No achhe din for education or health in Mr Modi's Make in India
Our country may become a low-value assembly of the world without urgent overhaul in the two fields.
- Total Shares
Late President APJ Abdul Kalam was deeply concerned that while chasing the Make in India dream, our country might become a low-value assembly of the world and make India's growth extremely painful. He clearly saw that if, in a knowledge-driven economy, the manufacturing strategy was not designed carefully, it would surely create a chasm in the society.
Commenting on the trends of today's knowledge economy, Nobel laureate, Robert Solow of MIT voiced a similar concern. He wrote that technological changes and shifting demand were eliminating mid-level jobs. The labour market was getting "polarised between the highly educated and skilled at the top and the mass of poorly educated and unskilled at the bottom."
As knowledge-intensive technologies began to play an increasingly important role in the production processes since the advent of the ICT revolution, many developing countries started to derive huge benefits from labour market polarisation. The wage differentials were too huge to ignore for the large corporations. Wages of many unskilled workers in developed countries were much higher than their skilled counterparts from the developing world.
Massive migration from the West was a logical outcome in this environment. The process roughly started in the late 1970s and picked up speed in the 1990s with the opening up of trade with China, India and Eastern Europe.
The outsourcing boom eventually converted China into the factory of the world.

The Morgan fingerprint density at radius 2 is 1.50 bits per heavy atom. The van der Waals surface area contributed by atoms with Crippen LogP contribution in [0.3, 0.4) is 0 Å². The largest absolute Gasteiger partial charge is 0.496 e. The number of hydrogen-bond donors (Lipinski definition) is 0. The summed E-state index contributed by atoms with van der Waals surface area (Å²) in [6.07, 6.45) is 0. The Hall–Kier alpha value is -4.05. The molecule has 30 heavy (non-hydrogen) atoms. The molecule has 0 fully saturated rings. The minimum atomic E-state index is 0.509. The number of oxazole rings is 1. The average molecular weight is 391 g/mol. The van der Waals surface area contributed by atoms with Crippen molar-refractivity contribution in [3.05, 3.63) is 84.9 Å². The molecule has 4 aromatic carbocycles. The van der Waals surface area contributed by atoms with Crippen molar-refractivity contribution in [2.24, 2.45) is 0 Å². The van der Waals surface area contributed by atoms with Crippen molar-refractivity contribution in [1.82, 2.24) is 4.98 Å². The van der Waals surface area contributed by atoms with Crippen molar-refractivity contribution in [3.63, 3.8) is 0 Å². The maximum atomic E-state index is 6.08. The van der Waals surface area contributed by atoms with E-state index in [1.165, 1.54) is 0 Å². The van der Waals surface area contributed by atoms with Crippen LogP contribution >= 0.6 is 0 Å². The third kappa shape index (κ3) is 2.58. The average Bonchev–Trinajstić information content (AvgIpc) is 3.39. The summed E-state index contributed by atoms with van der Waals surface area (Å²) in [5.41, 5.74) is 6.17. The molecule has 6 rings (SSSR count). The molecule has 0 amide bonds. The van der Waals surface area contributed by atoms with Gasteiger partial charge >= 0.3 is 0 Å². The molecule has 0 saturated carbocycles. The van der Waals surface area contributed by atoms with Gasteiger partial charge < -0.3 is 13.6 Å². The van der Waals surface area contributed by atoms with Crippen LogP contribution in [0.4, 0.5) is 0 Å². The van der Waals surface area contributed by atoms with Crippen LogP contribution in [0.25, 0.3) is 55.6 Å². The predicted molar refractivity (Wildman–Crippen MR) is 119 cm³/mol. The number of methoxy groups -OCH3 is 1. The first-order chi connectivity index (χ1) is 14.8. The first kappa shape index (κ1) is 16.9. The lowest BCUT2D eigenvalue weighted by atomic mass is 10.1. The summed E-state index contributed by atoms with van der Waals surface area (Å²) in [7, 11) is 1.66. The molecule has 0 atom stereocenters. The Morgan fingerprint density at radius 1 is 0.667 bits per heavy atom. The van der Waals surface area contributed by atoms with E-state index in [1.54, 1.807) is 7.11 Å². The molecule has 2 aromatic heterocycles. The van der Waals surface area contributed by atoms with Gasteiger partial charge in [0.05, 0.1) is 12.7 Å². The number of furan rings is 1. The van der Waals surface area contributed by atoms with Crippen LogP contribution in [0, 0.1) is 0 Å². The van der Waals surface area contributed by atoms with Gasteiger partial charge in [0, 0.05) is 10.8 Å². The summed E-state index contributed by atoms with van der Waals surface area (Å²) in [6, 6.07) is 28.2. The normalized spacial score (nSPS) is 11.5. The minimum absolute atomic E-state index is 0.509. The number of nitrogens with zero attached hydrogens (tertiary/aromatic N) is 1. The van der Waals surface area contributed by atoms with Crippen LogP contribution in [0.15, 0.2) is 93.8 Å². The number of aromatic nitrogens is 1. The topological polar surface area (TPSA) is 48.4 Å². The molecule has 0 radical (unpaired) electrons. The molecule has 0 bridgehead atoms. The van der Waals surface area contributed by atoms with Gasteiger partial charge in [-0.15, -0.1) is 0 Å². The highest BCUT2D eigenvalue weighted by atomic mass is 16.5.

Multi-national companies never had it so good. Corporate profits soared. Wealth accumulation at the top reached record level. In the global context, the polarisation of the labour market could be seen as a manifestation of a much bigger problem. In the history of human civilisation the world has never experienced such mind-boggling concentration of wealth in a few hands. President of the World Bank, Jim Yong Kim, recently mentioned that the wealth of only 85 people was now more than the combined wealth of half of the world's population!
It is not surprising that the majority of individuals in this list of 85 are from the USA, world's largest free-market economy. However, some free-market evangelists in India can still feel upbeat; acouple of Indians are also in that list. Though, it is worth remembering that in terms of number of impoverished people India occupies the number one position. In other words, concentration of wealth relative to the population is a much bigger problem for India than anywhere else. Mukesh Ambani's residence in Mumbai - one of the costliest buildings in the world - amidst the megacity's sprawling slums probably provides much better visual representation of the Indian reality than any dry statistics.
Quality education: A crying need
As the global economy enters the post-outsourcing phase characterised by exponential growth of technology (artificial intelligence, big data and other disruptive innovations), all nations - particularly, the developing world - are now facing a much deadlier problem than anything that they had to encounter so far. Machines are replacing on an exponential rate unskilled as well as manysemi-skilled workers, including low-and-medium-level knowledge workers. The developing countries are rapidly losing their advantage of cheap labour. The possibility of growing employment through outsourcing is steadily disappearing.
The reverse migration of jobs from developing countries to the machines located in the developed world has already begun.